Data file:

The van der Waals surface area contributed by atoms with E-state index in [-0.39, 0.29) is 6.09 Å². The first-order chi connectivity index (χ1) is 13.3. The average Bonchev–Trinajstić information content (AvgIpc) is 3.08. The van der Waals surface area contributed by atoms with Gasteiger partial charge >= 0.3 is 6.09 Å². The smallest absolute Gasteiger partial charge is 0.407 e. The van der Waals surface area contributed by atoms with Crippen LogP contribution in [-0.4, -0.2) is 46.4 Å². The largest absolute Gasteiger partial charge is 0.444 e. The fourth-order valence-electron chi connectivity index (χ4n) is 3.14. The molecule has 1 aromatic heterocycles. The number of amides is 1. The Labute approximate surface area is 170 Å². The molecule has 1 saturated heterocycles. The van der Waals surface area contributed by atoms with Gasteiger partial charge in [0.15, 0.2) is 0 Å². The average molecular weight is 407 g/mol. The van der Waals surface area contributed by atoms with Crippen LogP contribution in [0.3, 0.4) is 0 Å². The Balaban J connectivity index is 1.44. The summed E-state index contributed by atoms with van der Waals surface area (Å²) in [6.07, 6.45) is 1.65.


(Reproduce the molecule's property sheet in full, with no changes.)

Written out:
The van der Waals surface area contributed by atoms with E-state index in [-0.39, 0.29) is 6.09 Å². The first-order chi connectivity index (χ1) is 13.3. The average Bonchev–Trinajstić information content (AvgIpc) is 3.08. The van der Waals surface area contributed by atoms with Gasteiger partial charge >= 0.3 is 6.09 Å². The smallest absolute Gasteiger partial charge is 0.407 e. The van der Waals surface area contributed by atoms with Crippen LogP contribution in [-0.4, -0.2) is 46.4 Å². The largest absolute Gasteiger partial charge is 0.444 e. The fourth-order valence-electron chi connectivity index (χ4n) is 3.14. The molecule has 1 aromatic heterocycles. The number of amides is 1. The Labute approximate surface area is 170 Å². The molecule has 1 saturated heterocycles. The van der Waals surface area contributed by atoms with Gasteiger partial charge in [0.15, 0.2) is 0 Å². The average molecular weight is 407 g/mol. The van der Waals surface area contributed by atoms with Crippen LogP contribution in [0.3, 0.4) is 0 Å². The Balaban J connectivity index is 1.44. The summed E-state index contributed by atoms with van der Waals surface area (Å²) in [6.07, 6.45) is 1.65.